Attorneys who specialize in will and estate planning help their clients put their estates in order. Most families benefit from having a will. A common misconception is that they’re strictly useful for people who are wealthy, have a complicated business or own property. However, regardless of a person’s economic status, wills and estate planning can reduce the amount of estate taxes to be paid after death. They can also prevent misunderstandings about who is the recipient of what assets during a challenging time and can help families avoid probate.
Only about 30 percent of people have a will, says Zach Meyer of Sutton Sachs Meyer PLLC in New York, New York, although everyone should have one. Wills permit people to direct their assets where they want them to go. Several factors affect the cost of creating a will.
Types of wills
There are different types of wills for different needs, depending on the number of beneficiaries, whether a person is establishing any trusts and other special instructions that may be required. Costs to establish a will vary, depending on how complex the situation is and who is creating the will. Attorney fees depend on the lawyer’s and the firm’s experience, reputation and geographic location. Meyer with Sutton Sachs Meyer PLLC charges $900 for a basic will with only outright distribution upon death and ranges up to $3,000 for more complex situations. Outright distribution means that property and assets are distributed upon death as opposed to being held in trusts or other capacities in the recipient’s name.
Higher priced wills may include one or more testamentary trusts, special needs trusts or qualified domestic trusts, to be in place upon death. Attorneys can even create a pet trust to ensure the care of a beloved animal. A trust involves three parties: the beneficiary (the recipient of the money or property), the trustee (the person or entity managing that money or property on the beneficiary’s behalf) and the trustor (the person who gives the money or property).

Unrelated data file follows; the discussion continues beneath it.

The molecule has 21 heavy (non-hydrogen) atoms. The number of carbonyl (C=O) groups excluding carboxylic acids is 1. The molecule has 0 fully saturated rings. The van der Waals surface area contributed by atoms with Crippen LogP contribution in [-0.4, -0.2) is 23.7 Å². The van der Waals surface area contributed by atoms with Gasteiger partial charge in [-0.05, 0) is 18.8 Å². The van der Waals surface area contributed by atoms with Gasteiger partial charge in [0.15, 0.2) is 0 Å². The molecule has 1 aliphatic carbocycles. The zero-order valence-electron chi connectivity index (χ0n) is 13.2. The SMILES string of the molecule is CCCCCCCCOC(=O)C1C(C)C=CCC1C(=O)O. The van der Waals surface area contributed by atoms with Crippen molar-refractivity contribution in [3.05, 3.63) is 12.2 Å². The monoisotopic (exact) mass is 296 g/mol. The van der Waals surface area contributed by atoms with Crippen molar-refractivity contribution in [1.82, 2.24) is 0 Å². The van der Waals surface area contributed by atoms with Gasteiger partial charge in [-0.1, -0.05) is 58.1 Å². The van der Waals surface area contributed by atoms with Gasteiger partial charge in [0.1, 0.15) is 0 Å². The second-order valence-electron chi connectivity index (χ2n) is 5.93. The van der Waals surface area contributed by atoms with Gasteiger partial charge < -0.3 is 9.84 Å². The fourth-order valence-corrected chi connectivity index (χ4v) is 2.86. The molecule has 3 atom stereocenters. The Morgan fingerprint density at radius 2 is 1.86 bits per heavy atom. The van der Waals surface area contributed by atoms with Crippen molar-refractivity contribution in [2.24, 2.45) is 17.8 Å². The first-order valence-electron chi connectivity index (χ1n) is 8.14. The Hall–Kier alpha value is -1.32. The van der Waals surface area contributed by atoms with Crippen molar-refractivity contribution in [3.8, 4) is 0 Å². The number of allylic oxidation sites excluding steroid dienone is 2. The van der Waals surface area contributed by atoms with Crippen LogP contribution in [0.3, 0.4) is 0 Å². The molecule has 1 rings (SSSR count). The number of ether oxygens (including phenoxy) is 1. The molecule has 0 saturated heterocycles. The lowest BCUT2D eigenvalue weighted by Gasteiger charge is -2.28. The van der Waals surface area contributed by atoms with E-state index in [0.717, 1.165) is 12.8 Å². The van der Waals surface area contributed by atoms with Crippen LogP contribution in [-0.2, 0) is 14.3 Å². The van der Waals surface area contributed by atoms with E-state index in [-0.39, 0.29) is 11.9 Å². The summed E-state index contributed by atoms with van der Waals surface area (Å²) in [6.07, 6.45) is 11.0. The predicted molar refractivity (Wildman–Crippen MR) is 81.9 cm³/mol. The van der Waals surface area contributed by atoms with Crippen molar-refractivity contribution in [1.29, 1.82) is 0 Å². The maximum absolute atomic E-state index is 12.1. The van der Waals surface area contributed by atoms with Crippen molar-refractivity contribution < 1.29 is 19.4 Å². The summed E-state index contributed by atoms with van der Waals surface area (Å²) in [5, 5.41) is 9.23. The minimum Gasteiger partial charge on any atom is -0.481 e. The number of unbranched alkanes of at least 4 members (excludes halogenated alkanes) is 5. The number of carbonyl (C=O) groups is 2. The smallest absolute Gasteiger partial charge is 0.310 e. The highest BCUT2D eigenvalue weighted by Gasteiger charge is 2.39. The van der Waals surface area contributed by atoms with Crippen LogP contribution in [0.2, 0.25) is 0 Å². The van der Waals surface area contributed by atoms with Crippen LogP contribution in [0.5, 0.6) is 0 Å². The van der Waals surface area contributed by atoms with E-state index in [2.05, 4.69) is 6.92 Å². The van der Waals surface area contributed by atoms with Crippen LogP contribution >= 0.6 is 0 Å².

The process of creating a will can take anywhere from two to four weeks, according to Meyer with Sutton Sachs Meyer PLLC. Clients typically begin the process by meeting with an attorney who reviews their individual estate planning needs, identifies areas of concern and designs a plan that fits the client's goals and budget. A few weeks later, they meet again for a signing meeting to review and sign the plan and documents. The "signing ceremony" includes the client(s), a notary and two witnesses who won't benefit under the planning documents. Using witnesses who won’t benefit from the will can be a safeguard against conflict of interest or coercion.
A will is only one piece of an estate plan, says Meyer of Sutton Sachs Meyer PLLC. Attorneys can also help create the following documents:
Power of Attorney
Health Care Proxy
Trust-based estate planning is also available. This type of plan is the best way for people to keep their families out of court after death or incapacity. Trust-based estate planning is more expensive upfront but has the potential to help people save on administration costs after death, shares Sutton Sachs Meyer PLLC.